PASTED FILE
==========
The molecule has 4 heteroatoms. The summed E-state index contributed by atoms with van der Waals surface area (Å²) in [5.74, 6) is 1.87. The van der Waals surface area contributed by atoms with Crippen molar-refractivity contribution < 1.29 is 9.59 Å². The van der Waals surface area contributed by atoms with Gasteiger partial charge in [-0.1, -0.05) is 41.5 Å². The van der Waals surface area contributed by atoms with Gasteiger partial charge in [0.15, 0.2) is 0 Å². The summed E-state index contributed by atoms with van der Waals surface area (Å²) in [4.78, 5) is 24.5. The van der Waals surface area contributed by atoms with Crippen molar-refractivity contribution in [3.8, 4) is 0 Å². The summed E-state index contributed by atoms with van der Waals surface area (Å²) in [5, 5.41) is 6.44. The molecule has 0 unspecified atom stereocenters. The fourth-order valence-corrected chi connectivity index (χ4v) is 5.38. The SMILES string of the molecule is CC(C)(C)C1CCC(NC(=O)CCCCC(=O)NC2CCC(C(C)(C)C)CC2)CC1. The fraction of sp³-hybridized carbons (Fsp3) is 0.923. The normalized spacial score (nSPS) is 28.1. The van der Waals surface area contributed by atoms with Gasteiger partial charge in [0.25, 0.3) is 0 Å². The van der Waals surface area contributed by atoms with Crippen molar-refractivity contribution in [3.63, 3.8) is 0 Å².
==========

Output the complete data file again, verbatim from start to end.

The molecule has 4 heteroatoms. The summed E-state index contributed by atoms with van der Waals surface area (Å²) in [5.74, 6) is 1.87. The van der Waals surface area contributed by atoms with Crippen molar-refractivity contribution < 1.29 is 9.59 Å². The van der Waals surface area contributed by atoms with Gasteiger partial charge in [-0.1, -0.05) is 41.5 Å². The van der Waals surface area contributed by atoms with Gasteiger partial charge in [0.15, 0.2) is 0 Å². The summed E-state index contributed by atoms with van der Waals surface area (Å²) in [4.78, 5) is 24.5. The van der Waals surface area contributed by atoms with Crippen molar-refractivity contribution in [3.8, 4) is 0 Å². The summed E-state index contributed by atoms with van der Waals surface area (Å²) in [5, 5.41) is 6.44. The molecule has 0 unspecified atom stereocenters. The fourth-order valence-corrected chi connectivity index (χ4v) is 5.38. The SMILES string of the molecule is CC(C)(C)C1CCC(NC(=O)CCCCC(=O)NC2CCC(C(C)(C)C)CC2)CC1. The fraction of sp³-hybridized carbons (Fsp3) is 0.923. The normalized spacial score (nSPS) is 28.1. The van der Waals surface area contributed by atoms with Gasteiger partial charge in [0.25, 0.3) is 0 Å². The van der Waals surface area contributed by atoms with Crippen molar-refractivity contribution in [3.63, 3.8) is 0 Å².